Results tagged ‘ Prince Fielder ’
Kelsey Willems’ favorite baseball team, the Milwaukee Brewers, fell just short of their World Series dreams this fall.
But Kelsey and her father Bob got to live the dream of every baseball fan with an October visit to the National Baseball Hall of Fame and Museum.
Kelsey, an eighth grader at Bay View Middle School in Green Bay, Wis., was selected as the grand prize winner of the annual Step Up to the Plate @ Your Library program. The Hall of Fame and the American Library Association partner for the program, which promotes libraries and librarians as essential information resources.
As a seventh grader, Kelsey entered the contest by answering a series of baseball trivia questions developed by the Hall of Fame’s Library staff.
“Our school librarian, Mrs. Wells, handed us the contest forms when we were doing research on Jackie Robinson,” Kelsey said. “And Miss Cook, our language arts teacher, encouraged us to enter.
“I have to admit: My dad helped me with the answers.”
Kelsey and her father’s reward was a trip to Cooperstown for Saturday’s World Series Gala at the Hall of Fame. Both father and daughter are Brewers fans and sported Brewers T-shirts during their Hall of Fame visit on Saturday, then watched Game 3 of the World Series in the Museum’s Grandstand Theater.
“I had tickets to Game 2 of the World Series if the Brewers had gotten there, so I would have gone to Game 2 on Thursday night and then come here on Saturday,” said Bob Willems. “That didn’t happen, but this is still a very special trip.”
Dad and daughter sought out all the Brewers’ artifacts in the Museum, including Robin Yount’s Hall of Fame plaque and the Brewers’ locker in the Today’s Game exhibit. Kelsey’s favorite Brewers are Nyjer Morgan and Prince Fielder.
“The Museum was a lot bigger than I expected,” Kelsey said.
For more information on the Step Up to the Plate @ Your Library program, please visit http://www.ala.org/@yourlibrary.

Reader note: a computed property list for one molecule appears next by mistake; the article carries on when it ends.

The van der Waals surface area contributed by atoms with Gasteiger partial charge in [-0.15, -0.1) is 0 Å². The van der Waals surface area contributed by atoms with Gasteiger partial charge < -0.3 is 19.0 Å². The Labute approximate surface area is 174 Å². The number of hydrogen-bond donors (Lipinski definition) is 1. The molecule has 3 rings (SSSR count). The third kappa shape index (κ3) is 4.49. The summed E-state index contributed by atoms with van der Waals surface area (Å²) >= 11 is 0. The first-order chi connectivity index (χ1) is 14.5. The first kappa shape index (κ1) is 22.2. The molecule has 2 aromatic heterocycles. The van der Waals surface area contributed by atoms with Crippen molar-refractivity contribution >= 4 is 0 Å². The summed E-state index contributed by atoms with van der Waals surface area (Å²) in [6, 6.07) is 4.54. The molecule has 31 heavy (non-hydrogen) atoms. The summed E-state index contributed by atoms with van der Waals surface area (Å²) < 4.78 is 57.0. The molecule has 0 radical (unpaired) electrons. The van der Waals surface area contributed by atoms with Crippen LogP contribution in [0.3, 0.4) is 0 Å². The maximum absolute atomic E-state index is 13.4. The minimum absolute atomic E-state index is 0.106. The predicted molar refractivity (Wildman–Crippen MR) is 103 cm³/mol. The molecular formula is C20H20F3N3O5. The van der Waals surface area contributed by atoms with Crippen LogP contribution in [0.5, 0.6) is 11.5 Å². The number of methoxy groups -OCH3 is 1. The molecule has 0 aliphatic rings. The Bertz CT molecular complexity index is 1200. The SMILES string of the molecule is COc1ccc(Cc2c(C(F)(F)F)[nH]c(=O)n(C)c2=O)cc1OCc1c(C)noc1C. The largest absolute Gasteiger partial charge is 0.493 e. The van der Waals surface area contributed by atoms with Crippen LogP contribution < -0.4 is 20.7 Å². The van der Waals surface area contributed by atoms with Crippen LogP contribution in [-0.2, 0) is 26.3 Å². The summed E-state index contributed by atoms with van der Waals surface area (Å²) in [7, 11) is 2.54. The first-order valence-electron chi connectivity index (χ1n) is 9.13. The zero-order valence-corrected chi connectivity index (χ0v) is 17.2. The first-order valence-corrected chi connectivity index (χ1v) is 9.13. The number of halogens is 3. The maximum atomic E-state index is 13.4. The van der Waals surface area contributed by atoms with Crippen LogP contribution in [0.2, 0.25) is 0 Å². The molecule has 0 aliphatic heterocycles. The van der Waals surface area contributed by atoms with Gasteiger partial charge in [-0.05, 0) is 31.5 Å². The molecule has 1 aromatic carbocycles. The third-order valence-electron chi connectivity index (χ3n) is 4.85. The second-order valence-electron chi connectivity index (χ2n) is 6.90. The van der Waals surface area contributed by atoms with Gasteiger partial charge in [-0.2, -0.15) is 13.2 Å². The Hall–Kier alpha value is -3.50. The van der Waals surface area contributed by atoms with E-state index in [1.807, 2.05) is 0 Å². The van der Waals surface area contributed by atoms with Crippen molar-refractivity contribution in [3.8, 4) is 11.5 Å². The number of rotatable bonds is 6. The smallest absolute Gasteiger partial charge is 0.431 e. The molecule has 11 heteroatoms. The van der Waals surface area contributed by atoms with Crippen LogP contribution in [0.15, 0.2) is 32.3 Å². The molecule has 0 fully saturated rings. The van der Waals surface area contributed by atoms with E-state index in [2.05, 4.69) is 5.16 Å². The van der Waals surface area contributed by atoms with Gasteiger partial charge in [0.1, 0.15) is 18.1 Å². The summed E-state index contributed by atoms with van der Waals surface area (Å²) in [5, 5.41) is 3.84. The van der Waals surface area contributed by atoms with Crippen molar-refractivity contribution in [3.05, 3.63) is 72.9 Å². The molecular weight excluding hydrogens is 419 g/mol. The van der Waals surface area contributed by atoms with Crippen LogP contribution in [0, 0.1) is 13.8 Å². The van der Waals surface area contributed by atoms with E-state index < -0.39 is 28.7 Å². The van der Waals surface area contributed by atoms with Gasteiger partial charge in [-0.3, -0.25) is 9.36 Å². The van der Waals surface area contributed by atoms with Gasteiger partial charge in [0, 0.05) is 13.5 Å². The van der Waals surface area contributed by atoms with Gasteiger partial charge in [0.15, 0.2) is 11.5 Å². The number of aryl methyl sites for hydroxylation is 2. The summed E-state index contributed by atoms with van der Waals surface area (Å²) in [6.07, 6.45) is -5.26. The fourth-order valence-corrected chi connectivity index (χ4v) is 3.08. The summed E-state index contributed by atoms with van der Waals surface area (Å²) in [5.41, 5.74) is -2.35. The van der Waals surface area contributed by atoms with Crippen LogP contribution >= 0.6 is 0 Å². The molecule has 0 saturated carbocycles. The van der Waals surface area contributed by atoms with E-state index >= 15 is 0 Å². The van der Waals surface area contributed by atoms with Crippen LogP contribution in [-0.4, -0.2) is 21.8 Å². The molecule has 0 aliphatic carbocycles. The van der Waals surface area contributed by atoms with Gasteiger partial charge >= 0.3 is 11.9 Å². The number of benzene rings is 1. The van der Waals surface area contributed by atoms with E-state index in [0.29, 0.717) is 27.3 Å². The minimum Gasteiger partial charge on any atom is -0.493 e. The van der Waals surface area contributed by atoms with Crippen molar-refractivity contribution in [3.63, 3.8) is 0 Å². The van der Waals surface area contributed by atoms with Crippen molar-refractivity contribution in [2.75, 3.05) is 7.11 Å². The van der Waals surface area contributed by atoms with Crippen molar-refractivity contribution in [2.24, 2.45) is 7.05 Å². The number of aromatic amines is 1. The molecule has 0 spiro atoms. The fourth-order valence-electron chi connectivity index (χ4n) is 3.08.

Craig Muder is the director of communications at the National Baseball Hall of Fame and Museum.
By Freddy Berowski
It was 61 years ago – July 13, 1948 – that Stan Musial made his first All- Star appearance in the Gateway City. At only 27 years of age, the Cardinals’ star outfielder was midway through his third MVP season, in which he led the Senior Circuit in every major offensive category except home runs.
During the 1948 Midsummer Classic in St. Louis, Musial continued his dominance of major league pitching by launching a first-inning two-run home run off Senators hurler Walt Masterson. Those would be the only two runs the NL would muster that day, falling to the AL 5-2.
On Tuesday night, the 88-year-old Hall of Famer was back on the field in St. Louis for the pre-game festivities, presenting President Barack Obama with the ceremonial first pitch baseball.
When the 80th annual All-Star game action commenced, the eyes of the St. Louis faithful were on Albert Pujols. At age 29, already with two MVP awards under his belt, this modern day “Stan the Man” is on pace to have his best season yet. Unfortunately his regular season performance didn’t translate to All-Star Game competition this year, as Pujols went 0-for-3 at the plate.
Ironically it was Albert’s Cardinal teammate, Yadier Molina, who would be a catalyst for the NL, accounting for all three NL runs when his second-inning single plated David Wright and Shane Victorino. He later scored on Prince Fielder’s RBI double.
Freddy Berowski is a library associate at the National Baseball Hall of Fame and Museum.